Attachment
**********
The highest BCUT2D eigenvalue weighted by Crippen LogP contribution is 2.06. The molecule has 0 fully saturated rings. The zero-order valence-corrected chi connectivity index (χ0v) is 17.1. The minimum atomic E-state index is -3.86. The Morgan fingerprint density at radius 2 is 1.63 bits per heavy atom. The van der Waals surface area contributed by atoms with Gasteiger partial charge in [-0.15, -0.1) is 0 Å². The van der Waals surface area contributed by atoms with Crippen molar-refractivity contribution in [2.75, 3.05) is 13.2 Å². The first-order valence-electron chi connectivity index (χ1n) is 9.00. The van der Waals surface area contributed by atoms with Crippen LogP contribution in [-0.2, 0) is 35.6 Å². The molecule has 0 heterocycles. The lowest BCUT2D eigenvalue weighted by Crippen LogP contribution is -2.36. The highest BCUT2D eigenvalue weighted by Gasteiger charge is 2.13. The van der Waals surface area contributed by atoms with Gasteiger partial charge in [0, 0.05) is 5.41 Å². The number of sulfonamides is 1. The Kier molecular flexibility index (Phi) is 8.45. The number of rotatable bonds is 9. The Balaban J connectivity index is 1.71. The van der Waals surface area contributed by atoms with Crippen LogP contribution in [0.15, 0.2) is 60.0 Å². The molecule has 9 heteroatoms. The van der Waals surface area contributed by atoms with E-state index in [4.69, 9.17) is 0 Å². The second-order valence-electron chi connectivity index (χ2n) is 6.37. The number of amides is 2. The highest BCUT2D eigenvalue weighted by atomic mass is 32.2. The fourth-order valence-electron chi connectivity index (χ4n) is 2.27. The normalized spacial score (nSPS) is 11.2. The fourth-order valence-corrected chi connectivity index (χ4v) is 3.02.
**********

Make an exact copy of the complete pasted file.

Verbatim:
The highest BCUT2D eigenvalue weighted by Crippen LogP contribution is 2.06. The molecule has 0 fully saturated rings. The zero-order valence-corrected chi connectivity index (χ0v) is 17.1. The minimum atomic E-state index is -3.86. The Morgan fingerprint density at radius 2 is 1.63 bits per heavy atom. The van der Waals surface area contributed by atoms with Gasteiger partial charge in [-0.15, -0.1) is 0 Å². The van der Waals surface area contributed by atoms with Crippen molar-refractivity contribution in [2.75, 3.05) is 13.2 Å². The first-order valence-electron chi connectivity index (χ1n) is 9.00. The van der Waals surface area contributed by atoms with Crippen LogP contribution in [-0.2, 0) is 35.6 Å². The molecule has 0 heterocycles. The lowest BCUT2D eigenvalue weighted by Crippen LogP contribution is -2.36. The highest BCUT2D eigenvalue weighted by Gasteiger charge is 2.13. The van der Waals surface area contributed by atoms with Gasteiger partial charge in [0, 0.05) is 5.41 Å². The number of sulfonamides is 1. The Kier molecular flexibility index (Phi) is 8.45. The number of rotatable bonds is 9. The Balaban J connectivity index is 1.71. The van der Waals surface area contributed by atoms with Crippen LogP contribution in [0.15, 0.2) is 60.0 Å². The molecule has 9 heteroatoms. The van der Waals surface area contributed by atoms with E-state index in [4.69, 9.17) is 0 Å². The second-order valence-electron chi connectivity index (χ2n) is 6.37. The number of amides is 2. The highest BCUT2D eigenvalue weighted by atomic mass is 32.2. The fourth-order valence-electron chi connectivity index (χ4n) is 2.27. The normalized spacial score (nSPS) is 11.2. The fourth-order valence-corrected chi connectivity index (χ4v) is 3.02.